I was a professional actor for a number of years and made a pretty good living at it. But I don’t recommend it. It is an extremely hard life, especially early on.
Yes, I know there are the stories of people being discovered just hanging around. But for every one of those there around 10,000 who have busted their backs for years to be the third body from the back in the crowd scene.
Learn your craft, study, read and, most of all, meet people. If you are any good, people whom you have met will remember you and will pass the word. Try for every part available at your school, summer stock, regional theater or whatever. You learn that way.
Accept rejection but don’t let it get you down. A lot more people hear, “we have your name, we’ll let you know,” than “Could you do that again?”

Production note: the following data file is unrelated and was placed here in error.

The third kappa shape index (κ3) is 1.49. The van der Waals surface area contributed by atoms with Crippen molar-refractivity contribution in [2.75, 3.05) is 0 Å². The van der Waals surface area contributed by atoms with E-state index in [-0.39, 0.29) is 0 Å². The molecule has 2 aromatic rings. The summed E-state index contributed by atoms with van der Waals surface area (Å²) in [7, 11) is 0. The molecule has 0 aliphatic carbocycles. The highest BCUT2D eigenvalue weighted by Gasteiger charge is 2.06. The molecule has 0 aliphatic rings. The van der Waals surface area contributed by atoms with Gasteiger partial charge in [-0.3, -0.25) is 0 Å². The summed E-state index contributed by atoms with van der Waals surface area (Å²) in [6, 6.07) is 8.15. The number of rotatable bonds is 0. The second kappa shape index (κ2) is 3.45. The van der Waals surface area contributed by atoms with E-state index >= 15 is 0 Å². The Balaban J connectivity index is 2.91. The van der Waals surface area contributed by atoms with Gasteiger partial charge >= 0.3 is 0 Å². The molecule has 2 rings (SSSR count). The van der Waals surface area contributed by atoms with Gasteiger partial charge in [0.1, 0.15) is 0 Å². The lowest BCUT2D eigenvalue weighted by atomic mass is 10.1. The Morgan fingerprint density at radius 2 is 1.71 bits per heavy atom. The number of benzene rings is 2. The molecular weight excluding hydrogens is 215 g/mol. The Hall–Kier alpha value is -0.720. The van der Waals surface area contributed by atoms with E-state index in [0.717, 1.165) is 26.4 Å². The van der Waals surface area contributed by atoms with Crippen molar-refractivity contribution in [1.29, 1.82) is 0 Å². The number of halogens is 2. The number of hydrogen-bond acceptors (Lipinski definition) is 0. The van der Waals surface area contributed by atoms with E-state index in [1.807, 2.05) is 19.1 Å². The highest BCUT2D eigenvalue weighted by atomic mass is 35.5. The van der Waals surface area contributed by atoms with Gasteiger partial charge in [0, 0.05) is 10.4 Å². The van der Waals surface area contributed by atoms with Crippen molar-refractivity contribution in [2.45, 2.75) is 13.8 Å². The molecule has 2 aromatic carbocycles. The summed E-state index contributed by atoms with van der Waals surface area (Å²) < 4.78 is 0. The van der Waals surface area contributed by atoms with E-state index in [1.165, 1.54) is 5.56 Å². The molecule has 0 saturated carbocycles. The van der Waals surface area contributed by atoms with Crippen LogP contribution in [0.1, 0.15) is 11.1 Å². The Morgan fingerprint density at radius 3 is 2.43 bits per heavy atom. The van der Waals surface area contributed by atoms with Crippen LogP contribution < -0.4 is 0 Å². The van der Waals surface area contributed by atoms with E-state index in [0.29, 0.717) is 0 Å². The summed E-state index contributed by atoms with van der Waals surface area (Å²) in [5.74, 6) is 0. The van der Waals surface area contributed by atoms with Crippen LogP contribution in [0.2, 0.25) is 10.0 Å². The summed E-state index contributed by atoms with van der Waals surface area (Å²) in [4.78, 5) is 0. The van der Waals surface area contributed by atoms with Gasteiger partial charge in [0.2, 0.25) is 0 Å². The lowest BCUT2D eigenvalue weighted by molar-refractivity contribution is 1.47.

Learn a theatrical skill. If you know lights, makeup, costumes, animals, sound or any other technical skill that is needed in the theater, there is a tolerable chance someone will take you on with a company for those skills. And often you can work your way in from there. Also in the early days, those skills pay better than acting, and there are fewer people competing for them.
As for books, there are tons of them. “Auditioning” comes to mind. I can’t remember who wrote it. The problem is there are almost as many books on the subject as there are out of work actors. Actors write them to stay alive while looking for work.
Probably the best advice comes from a Noel Coward song, “Mothers Don’t Let Your Daughters Go on the Stage.”
Break a leg!